Wanting to transition to OR/PLEASE reply :(

  1. 0
    Hi

    I've been a nurse for 9 mos on a med/surg floor.
    I love the floor and the people i work with. I HATE working nights.
    I recently been applying to OR positions. Many years ago I was a dental assistant and loved setting up the room, disinfecting/sterilization and assisting the dentist. I can see myself in an OR.

    I realize a lot of it is circulating , but I want to get my CNOR and RNFA so I can do more assisting and less circulating. I want to be up close and personal with the blood and guts. I feel like that is what I was born for. Am I crazy for doing this? I have zero periop experience. But the more I go to my current job the more I long for this dream.

    Especially the last two shift I worked were less then desirable, I got kicked twice by patient that was AOx1 and had a pt fall, when I was alerted to this, my anxiety level went through the roof, even though all the proper precautions were in place, aside from me staying the room my entire shift.

    When I'm off this is all I think about, this change. Not to mention, I'm exhausted my days off from being on night shift. Tell me I'm not crazy, please, and there is hope. I just don't want to regret leaving the bedside. I want to go to graduate school too, eventually. I know as an RNFA I can go to graduate school, but does that limit my opportunities after? Are there many opportunities for OR nurses or RNFA's with a master?
    Thanks for listening to this unhappy nurse
  2. 2,706 Visits
    Find Similar Topics
  3. 9 Comments so far...

  4. 0
    I've only been in the OR for 2yrs, coming from a med-surg background. The OR is much better then the floor. You sound like you would probably really like the OR, with your dental assisting background. (We do some complex dental cases in our OR, as well as almost everything else.) If you work in a trauma center, you will likely still do nights, and there is call where you may have to get up in the night to cover emergencies. But there is less night shifts then the floor. (It varies at each hospital). If you know you are dead set on RNFA, I don't see any reason for you not to go straight to the OR. I am also considering grad school, but I am interested in FNP. I am looking to prn on a med-surg floor, or in another unit to keep all my assessment skills active, and to keep doors open as the OR is very focused. Look into the job requirements for your future goals and plan accordingly. I think a masters prepared OR nurse would be useful for: educator/management/research/infection control. A masters regardless will open more doors for you.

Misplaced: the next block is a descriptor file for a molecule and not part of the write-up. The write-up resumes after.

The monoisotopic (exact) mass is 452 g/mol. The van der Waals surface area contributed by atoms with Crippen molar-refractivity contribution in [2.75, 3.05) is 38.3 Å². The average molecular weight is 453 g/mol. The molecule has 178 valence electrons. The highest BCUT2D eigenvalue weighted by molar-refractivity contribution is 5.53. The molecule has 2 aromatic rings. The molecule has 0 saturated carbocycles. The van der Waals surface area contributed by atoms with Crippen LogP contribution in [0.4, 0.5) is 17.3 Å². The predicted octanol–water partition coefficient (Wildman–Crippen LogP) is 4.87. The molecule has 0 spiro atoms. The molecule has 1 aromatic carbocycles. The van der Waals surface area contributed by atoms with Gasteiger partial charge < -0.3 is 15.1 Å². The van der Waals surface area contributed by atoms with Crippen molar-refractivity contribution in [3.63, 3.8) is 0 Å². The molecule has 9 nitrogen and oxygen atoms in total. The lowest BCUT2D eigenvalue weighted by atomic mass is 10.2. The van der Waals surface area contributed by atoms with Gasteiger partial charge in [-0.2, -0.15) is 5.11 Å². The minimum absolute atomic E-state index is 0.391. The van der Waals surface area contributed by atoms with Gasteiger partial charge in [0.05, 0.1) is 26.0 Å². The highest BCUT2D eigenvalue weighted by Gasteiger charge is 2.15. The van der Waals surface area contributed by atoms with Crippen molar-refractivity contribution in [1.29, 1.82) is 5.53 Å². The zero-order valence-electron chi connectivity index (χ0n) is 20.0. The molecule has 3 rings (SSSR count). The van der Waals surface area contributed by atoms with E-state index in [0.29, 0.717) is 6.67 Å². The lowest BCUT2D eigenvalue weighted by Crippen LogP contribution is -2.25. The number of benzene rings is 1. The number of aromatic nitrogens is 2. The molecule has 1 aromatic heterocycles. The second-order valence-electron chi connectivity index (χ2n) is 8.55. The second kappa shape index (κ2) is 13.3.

5. 0
    You will never regret leaving the bedside!! Go for it if the opportunity is presenting itself.
  6. 0
    Thank you both for the replies!! I am putting my feelers out there now, applying to OR jobs. I want this, especially after the last shift I had..
  7. 2
    I'm a LPN who worked on a med surg floor for less than a year.. Hated it, and I have no shame about it. I have been a surg tech for many years before that, and now I'm back in the OR, and yes as a surg tech , but I'm happy. I do plan on applying for LPN to RN bridge program soon. I would eventually like to get my RNFA. Don't worry about experience in the OR, ,ig it's a good OR with a good educator, they will precept you thru each speciality
    magnum68 and Madras like this.
  8. 0
    Opportunity knocked, interview tomorrow!!! Nervous narvus!!
  9. 0
    good luck!!!
  10. 0
    I don't know if this was a sign but on my way I passed a lady whose license plate was CNOR and some number..
  11. 0
    good luck to you I have been wanting to got to OR as well been in CVICU for 4 years with a previous 3 years of med surge experience before CVICU...
  12. 0
    Good luck! I worry about going to nursing school sometimes because there is no guarantee of getting an OR job (or a job at all, but that is another topic, lol). And I just couldn't see myself doing floor nursing. I actually am considering going to Surg tech school because then I know I could only work OR. But less pay, less opportunities for advancement, even less jobs out there. It's a tough decision.


Top